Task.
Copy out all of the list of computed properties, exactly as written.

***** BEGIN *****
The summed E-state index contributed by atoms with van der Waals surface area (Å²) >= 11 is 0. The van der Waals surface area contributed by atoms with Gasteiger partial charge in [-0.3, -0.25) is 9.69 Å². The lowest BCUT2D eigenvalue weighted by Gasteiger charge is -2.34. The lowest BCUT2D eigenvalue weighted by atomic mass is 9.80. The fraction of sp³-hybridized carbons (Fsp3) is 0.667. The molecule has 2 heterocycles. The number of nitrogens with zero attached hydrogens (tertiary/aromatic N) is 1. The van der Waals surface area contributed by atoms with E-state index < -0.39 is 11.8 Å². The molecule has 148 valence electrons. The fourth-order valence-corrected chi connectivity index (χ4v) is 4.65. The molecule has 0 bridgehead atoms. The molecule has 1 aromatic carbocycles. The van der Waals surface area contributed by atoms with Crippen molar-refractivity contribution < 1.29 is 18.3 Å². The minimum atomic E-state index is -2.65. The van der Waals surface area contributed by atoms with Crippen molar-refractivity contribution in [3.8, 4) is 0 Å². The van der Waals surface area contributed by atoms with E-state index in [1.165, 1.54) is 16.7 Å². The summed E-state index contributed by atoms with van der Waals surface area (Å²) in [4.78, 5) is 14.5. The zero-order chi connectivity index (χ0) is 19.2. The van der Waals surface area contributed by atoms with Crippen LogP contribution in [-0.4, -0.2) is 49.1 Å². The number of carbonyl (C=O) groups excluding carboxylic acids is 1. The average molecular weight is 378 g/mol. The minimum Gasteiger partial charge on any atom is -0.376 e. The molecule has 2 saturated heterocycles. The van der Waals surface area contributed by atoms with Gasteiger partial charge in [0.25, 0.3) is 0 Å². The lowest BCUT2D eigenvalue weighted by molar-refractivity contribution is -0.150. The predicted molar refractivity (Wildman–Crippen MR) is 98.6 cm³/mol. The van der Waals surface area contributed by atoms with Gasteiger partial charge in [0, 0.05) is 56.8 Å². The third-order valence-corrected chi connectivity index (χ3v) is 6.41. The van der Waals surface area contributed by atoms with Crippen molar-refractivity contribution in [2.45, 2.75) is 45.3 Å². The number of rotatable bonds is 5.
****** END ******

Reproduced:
The summed E-state index contributed by atoms with van der Waals surface area (Å²) >= 11 is 0. The van der Waals surface area contributed by atoms with Gasteiger partial charge in [-0.3, -0.25) is 9.69 Å². The lowest BCUT2D eigenvalue weighted by Gasteiger charge is -2.34. The lowest BCUT2D eigenvalue weighted by atomic mass is 9.80. The fraction of sp³-hybridized carbons (Fsp3) is 0.667. The molecule has 2 heterocycles. The number of nitrogens with zero attached hydrogens (tertiary/aromatic N) is 1. The van der Waals surface area contributed by atoms with E-state index < -0.39 is 11.8 Å². The molecule has 148 valence electrons. The fourth-order valence-corrected chi connectivity index (χ4v) is 4.65. The molecule has 0 bridgehead atoms. The molecule has 1 aromatic carbocycles. The van der Waals surface area contributed by atoms with Crippen molar-refractivity contribution < 1.29 is 18.3 Å². The minimum atomic E-state index is -2.65. The van der Waals surface area contributed by atoms with Crippen molar-refractivity contribution in [3.8, 4) is 0 Å². The van der Waals surface area contributed by atoms with E-state index in [1.165, 1.54) is 16.7 Å². The summed E-state index contributed by atoms with van der Waals surface area (Å²) in [4.78, 5) is 14.5. The zero-order chi connectivity index (χ0) is 19.2. The van der Waals surface area contributed by atoms with Crippen LogP contribution in [-0.4, -0.2) is 49.1 Å². The number of carbonyl (C=O) groups excluding carboxylic acids is 1. The average molecular weight is 378 g/mol. The minimum Gasteiger partial charge on any atom is -0.376 e. The molecule has 2 saturated heterocycles. The van der Waals surface area contributed by atoms with Gasteiger partial charge in [0.25, 0.3) is 0 Å². The lowest BCUT2D eigenvalue weighted by molar-refractivity contribution is -0.150. The predicted molar refractivity (Wildman–Crippen MR) is 98.6 cm³/mol. The van der Waals surface area contributed by atoms with Gasteiger partial charge in [0, 0.05) is 56.8 Å². The third-order valence-corrected chi connectivity index (χ3v) is 6.41. The van der Waals surface area contributed by atoms with Crippen molar-refractivity contribution in [2.45, 2.75) is 45.3 Å². The number of rotatable bonds is 5.